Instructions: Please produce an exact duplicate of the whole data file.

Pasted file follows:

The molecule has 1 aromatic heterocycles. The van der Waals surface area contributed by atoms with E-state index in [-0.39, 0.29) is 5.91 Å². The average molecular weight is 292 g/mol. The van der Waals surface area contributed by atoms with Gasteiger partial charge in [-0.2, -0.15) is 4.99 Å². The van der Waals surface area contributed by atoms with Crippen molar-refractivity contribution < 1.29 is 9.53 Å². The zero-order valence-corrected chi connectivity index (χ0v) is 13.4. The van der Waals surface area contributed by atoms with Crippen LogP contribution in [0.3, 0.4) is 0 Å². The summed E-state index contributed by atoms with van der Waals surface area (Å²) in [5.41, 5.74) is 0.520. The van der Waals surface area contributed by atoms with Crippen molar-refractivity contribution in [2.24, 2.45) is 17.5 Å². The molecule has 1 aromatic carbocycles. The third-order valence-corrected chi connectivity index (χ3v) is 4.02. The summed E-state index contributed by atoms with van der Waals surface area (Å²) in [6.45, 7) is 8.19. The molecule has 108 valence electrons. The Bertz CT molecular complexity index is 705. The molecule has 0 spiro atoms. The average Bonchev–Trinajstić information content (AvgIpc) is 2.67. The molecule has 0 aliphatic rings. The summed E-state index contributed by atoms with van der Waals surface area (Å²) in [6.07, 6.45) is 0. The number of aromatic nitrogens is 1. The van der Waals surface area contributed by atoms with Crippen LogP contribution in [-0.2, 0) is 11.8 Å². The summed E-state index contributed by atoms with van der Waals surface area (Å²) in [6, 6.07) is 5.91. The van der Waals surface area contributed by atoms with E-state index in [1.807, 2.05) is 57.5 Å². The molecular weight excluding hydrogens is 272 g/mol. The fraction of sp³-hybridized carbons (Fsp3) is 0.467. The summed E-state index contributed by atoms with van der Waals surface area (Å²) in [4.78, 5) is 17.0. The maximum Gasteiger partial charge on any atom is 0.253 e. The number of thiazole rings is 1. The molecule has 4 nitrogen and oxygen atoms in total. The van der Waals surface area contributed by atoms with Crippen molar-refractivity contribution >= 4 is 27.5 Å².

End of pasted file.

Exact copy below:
The molecule has 1 aromatic heterocycles. The van der Waals surface area contributed by atoms with E-state index in [-0.39, 0.29) is 5.91 Å². The average molecular weight is 292 g/mol. The van der Waals surface area contributed by atoms with Gasteiger partial charge in [-0.2, -0.15) is 4.99 Å². The van der Waals surface area contributed by atoms with Crippen molar-refractivity contribution < 1.29 is 9.53 Å². The zero-order valence-corrected chi connectivity index (χ0v) is 13.4. The van der Waals surface area contributed by atoms with Crippen LogP contribution in [0.3, 0.4) is 0 Å². The summed E-state index contributed by atoms with van der Waals surface area (Å²) in [5.41, 5.74) is 0.520. The van der Waals surface area contributed by atoms with Crippen molar-refractivity contribution in [2.24, 2.45) is 17.5 Å². The molecule has 1 aromatic carbocycles. The third-order valence-corrected chi connectivity index (χ3v) is 4.02. The summed E-state index contributed by atoms with van der Waals surface area (Å²) in [6.45, 7) is 8.19. The molecule has 108 valence electrons. The Bertz CT molecular complexity index is 705. The molecule has 0 spiro atoms. The average Bonchev–Trinajstić information content (AvgIpc) is 2.67. The molecule has 0 aliphatic rings. The summed E-state index contributed by atoms with van der Waals surface area (Å²) in [6.07, 6.45) is 0. The number of aromatic nitrogens is 1. The van der Waals surface area contributed by atoms with Crippen LogP contribution in [-0.2, 0) is 11.8 Å². The summed E-state index contributed by atoms with van der Waals surface area (Å²) in [6, 6.07) is 5.91. The van der Waals surface area contributed by atoms with E-state index in [1.807, 2.05) is 57.5 Å². The molecular weight excluding hydrogens is 272 g/mol. The fraction of sp³-hybridized carbons (Fsp3) is 0.467. The summed E-state index contributed by atoms with van der Waals surface area (Å²) in [4.78, 5) is 17.0. The maximum Gasteiger partial charge on any atom is 0.253 e. The number of thiazole rings is 1. The molecule has 4 nitrogen and oxygen atoms in total. The van der Waals surface area contributed by atoms with Crippen molar-refractivity contribution >= 4 is 27.5 Å².